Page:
U.S. rejects nuclear disarmament document over Israel concerns
Israel is not a party to the Nuclear Non-Proliferation Treaty
The United States on Friday blocked a global document aimed at ridding the world of nuclear weapons, saying Egypt and other states tried to “cynically manipulate” the process by setting a deadline for Israel and its neighbors to meet within months on a Middle East zone free of such weapons.
The now-failed final document of a landmark treaty review conference had called on the U.N. secretary-general to convene the Middle East conference no later than March 2016, regardless of whether Israel and its neighbors agree on an agenda.
Israel is not a party to the Nuclear Non-Proliferation Treaty and has never publicly declared what is widely considered to be an extensive nuclear weapons program. A conference might force Israel to acknowledge it.
Since adopting a final document requires consensus, the rejection by the United States, backed by Britain and Canada, means the entire blueprint for global nuclear disarmament and non-proliferation for the next five years has been blocked after four weeks of negotiations. The next treaty review conference is in 2020.
That has alarmed countries without nuclear weapons, who are increasingly frustrated by what they see as the slow pace of nuclear-armed countries to disarm. The United States and Russia hold more than 90 percent of the estimated 16,000 nuclear weapons in the world today.
Amid a growing movement that stresses the humanitarian impact of nuclear weapons, Austria announced that 107 states have now signed a pledge calling for legal measures to ban and eliminate them.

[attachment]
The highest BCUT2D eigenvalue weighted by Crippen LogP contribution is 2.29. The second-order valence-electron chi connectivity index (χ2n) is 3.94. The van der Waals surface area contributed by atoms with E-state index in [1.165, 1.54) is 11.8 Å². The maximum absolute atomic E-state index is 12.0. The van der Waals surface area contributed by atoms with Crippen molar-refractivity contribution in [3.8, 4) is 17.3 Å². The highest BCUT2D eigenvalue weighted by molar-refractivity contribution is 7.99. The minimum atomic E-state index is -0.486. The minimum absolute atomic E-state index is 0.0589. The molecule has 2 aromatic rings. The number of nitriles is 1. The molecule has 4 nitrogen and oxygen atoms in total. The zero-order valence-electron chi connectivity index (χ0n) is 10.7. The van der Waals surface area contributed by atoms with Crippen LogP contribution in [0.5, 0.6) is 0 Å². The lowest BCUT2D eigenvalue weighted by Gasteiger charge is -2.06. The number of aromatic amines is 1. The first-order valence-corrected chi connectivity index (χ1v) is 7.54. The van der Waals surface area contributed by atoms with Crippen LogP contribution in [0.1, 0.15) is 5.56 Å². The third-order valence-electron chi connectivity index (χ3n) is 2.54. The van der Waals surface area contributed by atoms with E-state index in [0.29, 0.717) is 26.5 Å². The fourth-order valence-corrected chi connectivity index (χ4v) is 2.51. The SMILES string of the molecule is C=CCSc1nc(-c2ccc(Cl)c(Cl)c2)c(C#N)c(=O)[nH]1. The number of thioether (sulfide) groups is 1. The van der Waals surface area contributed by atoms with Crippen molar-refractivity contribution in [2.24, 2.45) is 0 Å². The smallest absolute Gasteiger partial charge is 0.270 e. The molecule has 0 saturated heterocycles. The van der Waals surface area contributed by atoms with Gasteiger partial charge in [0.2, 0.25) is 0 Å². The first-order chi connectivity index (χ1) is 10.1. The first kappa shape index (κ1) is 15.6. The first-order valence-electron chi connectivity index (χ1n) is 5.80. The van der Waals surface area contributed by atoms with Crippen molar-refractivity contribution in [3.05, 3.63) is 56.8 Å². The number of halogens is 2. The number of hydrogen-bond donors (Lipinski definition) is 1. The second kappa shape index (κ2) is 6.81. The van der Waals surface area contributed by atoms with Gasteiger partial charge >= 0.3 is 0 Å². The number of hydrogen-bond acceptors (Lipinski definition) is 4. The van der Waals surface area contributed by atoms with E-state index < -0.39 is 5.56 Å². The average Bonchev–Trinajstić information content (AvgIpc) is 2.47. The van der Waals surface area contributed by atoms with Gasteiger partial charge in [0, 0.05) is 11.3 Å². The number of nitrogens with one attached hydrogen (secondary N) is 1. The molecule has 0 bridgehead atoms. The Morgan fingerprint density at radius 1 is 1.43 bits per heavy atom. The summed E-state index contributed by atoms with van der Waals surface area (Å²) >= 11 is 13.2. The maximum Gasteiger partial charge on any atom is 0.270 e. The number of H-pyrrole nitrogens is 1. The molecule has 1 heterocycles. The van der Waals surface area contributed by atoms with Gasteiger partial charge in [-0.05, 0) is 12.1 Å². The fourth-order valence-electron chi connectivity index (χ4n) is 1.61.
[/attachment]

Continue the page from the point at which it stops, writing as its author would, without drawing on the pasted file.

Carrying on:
The U.S. comments Friday came after a top State Department official was dispatched to Israel this week for intense talks, as Israel protested the idea of being forced into a conference with its Arab neighbors without prior agreement on an agenda.
Israel had been furious when the U.S. at the treaty review conference five years ago signed off on a document that called for talks on a Middle East nuclear-free zone by 2012. Those talks never took place.
The language on the final document rejected Friday was “incompatible with our long-standing policies,” said Rose Gottemoeller, the U.S. undersecretary of state for arms control and international security.
She named Egypt as being one of the countries “not willing to let go of these unrealistic and unworkable conditions.”
Egypt later said it was extremely disappointed and warned, “This will have consequences in front of the Arab world and public opinion.”
Iran, speaking for a group of more than 100 mostly developing countries, said it was surprised to see the U.S., Britain and Canada willing to block the entire document in defense of a country that it said has endangered the region by not agreeing to safeguards for its nuclear program.
Israel has been a fierce critic of the current efforts of world powers to negotiate an agreement with Iran over its nuclear program, which Iran says is for peaceful purposes only.
Gottemoeller also pointed out that the 2010 mandate to hold a conference on a Middle East nuclear-free zone has now effectively expired. The head of the Russian delegation, Mikhail Ulyanov, noted the setback, saying it was “a shame that an opportunity for dialogue has to be missed, perhaps for a long time to come.”
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